Somehow Alan Greenspan has been able to escape blame for the mess we find our selves in today. But as Peter Goodman points out this morning, the fingerprints of Greenspan’s radical Ayn Rand libertarianism are all over the Credit Crisis.
Time and again, Mr. Greenspan — a revered figure affectionately nicknamed the Oracle — proclaimed that risks could be handled by the markets themselves.
“Proposals to bring even minimalist regulation were basically rebuffed by Greenspan and various people in the Treasury,” recalled Alan S. Blinder, a former Federal Reserve board member and an economist at Princeton University. “I think of him as consistently cheerleading on derivatives.”
Arthur Levitt Jr., a former chairman of the Securities and Exchange Commission, says Mr. Greenspan opposes regulating derivatives because of a fundamental disdain for government.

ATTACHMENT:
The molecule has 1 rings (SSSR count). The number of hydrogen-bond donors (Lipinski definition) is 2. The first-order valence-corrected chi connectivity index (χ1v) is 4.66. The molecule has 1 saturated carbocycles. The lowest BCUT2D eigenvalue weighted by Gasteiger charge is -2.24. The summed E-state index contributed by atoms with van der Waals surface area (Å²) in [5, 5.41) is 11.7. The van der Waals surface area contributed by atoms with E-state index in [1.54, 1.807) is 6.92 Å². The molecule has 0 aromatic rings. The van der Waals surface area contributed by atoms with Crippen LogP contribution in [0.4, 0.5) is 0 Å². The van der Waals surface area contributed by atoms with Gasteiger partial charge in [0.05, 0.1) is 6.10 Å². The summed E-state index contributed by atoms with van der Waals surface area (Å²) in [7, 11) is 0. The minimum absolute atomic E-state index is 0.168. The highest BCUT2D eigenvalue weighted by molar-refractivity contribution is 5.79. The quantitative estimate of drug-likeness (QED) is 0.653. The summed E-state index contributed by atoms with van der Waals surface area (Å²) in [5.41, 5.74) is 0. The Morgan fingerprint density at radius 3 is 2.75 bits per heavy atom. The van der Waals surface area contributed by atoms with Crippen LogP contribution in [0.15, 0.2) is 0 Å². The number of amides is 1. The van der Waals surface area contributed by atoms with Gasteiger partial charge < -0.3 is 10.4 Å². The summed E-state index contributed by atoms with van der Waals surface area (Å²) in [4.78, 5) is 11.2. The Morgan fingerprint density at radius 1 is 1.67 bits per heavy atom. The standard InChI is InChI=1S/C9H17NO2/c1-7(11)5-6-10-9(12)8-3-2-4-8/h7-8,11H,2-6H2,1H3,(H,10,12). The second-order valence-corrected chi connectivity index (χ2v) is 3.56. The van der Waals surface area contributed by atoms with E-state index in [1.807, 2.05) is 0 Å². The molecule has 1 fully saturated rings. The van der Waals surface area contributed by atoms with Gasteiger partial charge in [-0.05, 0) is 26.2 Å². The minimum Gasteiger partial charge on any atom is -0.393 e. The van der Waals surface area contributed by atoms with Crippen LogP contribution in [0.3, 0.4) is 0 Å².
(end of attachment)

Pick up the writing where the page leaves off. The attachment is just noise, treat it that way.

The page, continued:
Mr. Levitt said that Mr. Greenspan’s authority and grasp of global finance consistently persuaded less financially sophisticated lawmakers to follow his lead.
“I always felt that the titans of our legislature didn’t want to reveal their own inability to understand some of the concepts that Mr. Greenspan was setting forth,” Mr. Levitt said. “I don’t recall anyone ever saying, ‘What do you mean by that, Alan?’ ”
Levitt’s comments that the man who ruled our economy across four administrations had “a fundamental disdain for government”, sums up the Reagan/ Milton Friedman / Ayn Rand legacy of the last 30 years. Perhaps restoring that trust in government may be one of the biggest tasks facing Obama in the next four years.